It would be easy to write off these comments about the Puppy Mill proposition and the Humane Society as simply the usual rightwing irrationality:
Egg farming is now facing extinction because vegan activists and terrorists are determined to abolish animal agriculture in our country.
–Missourians for Animal Care
If the HSUS gets Prop B passed in Missouri, “they will come after livestock…’and shut agriculture down.“
–State rep. Brian Munzlinger
“HSUS has decimated the egg industry forcing chicken farmers out of business … HSUS eliminated the pork industry. (Wondering why pork prices are going sky high?) They’ve also crippled numerous other agribusinesses – dragging connected industries down with them.”
–Tea Party member Joseph Wurzelbacher
But instead of just hooting derisively at these nutjobs, you might do well to understand the economic motivation for their drivel, because money always drives right wing politics. Joe the Plumber, with his grandiose claim that HSUS is “using the referendum process to slowly, systematically eliminate food production in the United States”, is more than just a bozo with an end-of-the-world Ouija board; he’s part of agribusiness’s campaign to block any interference with its stranglehold on agriculture. Joe is referring to ballot initiatives that passed in Florida and California. A 2002 Florida vote banned pork producers from keeping pregnant sows in gestation crates–in other words, penned up so tight that they couldn’t move. The 2008 California Proposition 2 banned “the confinement of farm animals in a manner that does not allow them to turn around freely, lie down, stand up, and fully extend their limbs.”
The profits of confined animal feeding operations (CAFOs) in those states suffered, and CAFO owners became indignant that the meddling Humane Society had gotten citizens boohooing over a few ill treated pigs, for god’s sake. Big ag also resents maudlin tree huggers for whining that CAFOs pollute and then refuse to pay for the damage. The Missouri Sierra Club, for example, yammers about McDonald County having plants operated by Tyson, Simmons and MoArk, with CAFOs for all three corporations. Every water body in that county is on the impaired water bodies list. And, not content with moaning about cruelty to animals and damage to the environment, activists complain that CAFOs harm human health with the hormones and antibiotics that they pump into those animals. Ask any exec at Tyson, and he’ll tell you that those namby-pambies are always harping about the wrong stuff.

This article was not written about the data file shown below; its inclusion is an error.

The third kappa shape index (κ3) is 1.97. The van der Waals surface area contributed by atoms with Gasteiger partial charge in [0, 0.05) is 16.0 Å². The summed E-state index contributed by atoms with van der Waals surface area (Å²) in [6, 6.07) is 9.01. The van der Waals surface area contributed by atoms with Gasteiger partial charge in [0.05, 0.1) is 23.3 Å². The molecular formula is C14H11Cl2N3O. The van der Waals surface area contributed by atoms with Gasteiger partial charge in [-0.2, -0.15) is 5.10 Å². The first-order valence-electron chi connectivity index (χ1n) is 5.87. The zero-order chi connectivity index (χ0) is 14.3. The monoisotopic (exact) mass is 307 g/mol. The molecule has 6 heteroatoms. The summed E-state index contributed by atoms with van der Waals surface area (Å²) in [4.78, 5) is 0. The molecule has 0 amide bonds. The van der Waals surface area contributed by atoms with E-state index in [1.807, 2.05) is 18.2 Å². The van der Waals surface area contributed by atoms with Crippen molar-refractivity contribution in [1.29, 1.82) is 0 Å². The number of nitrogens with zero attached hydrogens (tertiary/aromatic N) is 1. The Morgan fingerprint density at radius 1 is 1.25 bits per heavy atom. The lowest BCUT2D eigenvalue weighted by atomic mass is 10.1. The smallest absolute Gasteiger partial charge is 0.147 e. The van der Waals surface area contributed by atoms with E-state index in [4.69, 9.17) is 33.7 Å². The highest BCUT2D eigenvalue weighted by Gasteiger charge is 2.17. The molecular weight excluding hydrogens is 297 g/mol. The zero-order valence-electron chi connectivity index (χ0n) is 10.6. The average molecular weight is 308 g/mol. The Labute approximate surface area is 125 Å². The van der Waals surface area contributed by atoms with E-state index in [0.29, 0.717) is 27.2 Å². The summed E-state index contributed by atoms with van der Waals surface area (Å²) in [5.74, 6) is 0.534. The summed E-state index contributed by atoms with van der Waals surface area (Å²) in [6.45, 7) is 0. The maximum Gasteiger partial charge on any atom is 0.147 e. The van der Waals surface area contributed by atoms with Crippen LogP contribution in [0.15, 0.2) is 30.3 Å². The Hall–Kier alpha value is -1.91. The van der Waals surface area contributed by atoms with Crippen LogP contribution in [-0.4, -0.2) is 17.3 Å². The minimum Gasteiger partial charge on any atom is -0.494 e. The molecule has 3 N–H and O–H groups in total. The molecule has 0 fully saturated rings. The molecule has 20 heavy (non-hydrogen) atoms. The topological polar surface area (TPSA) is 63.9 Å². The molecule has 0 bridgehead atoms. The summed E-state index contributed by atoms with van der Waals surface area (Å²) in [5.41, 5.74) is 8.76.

Well. Cargill, Con-Agra, Purina, Monsanto, Nabisco, Kellogg, Nestle–the whole multi-billion dollar food/feed/distribution industry–aren’t about to let a few marginal, relatively impotent sentimentalists bellyache loud enough to interfere with their hegemony. So here’s the plan: be a victim and instill fear. (Stick with traditional Republican values.) Act as if li’l ole HSUS and PETA (with its anti-fly-swatting ideology) could cripple American agriculture. Pretend they want to starve everybody.
I know, but that’s their story, and you know how tenacious Republicans are about sticking to an insane assertion until it finally takes hold.
Case in point: I sat at the state Senate hearing last spring about the proposed puppy mill reform and heard every member of the ag committee–including Democrats Wes Shoemyer and Frank Barnitz–vent about urban interference in rural matters. They bemoaned what a tough time they’re having, as farmers, making ends meet. Would that be because CAFOs are driving them out of business? It would. But they don’t seem to notice that.
By the way, there’s no indication that the Humane Society intends to target CAFOs in this state. Hell, it probably won’t even get a toehold on cruelty to puppies. The Republican legislature is laying plans to override the voters’ will. Rightwing paranoia that the puppy mills are an opening salvo against all agriculture in the state makes no more sense than their claims, in 1998, that banning cockfighting would end all hunting and fishing. But hey, who remembers that silly claim anymore? That fight is ancient history.
We’re in the now. And right now, regulating puppy mills in Missouri will starve all Americans. And don’t you forget it.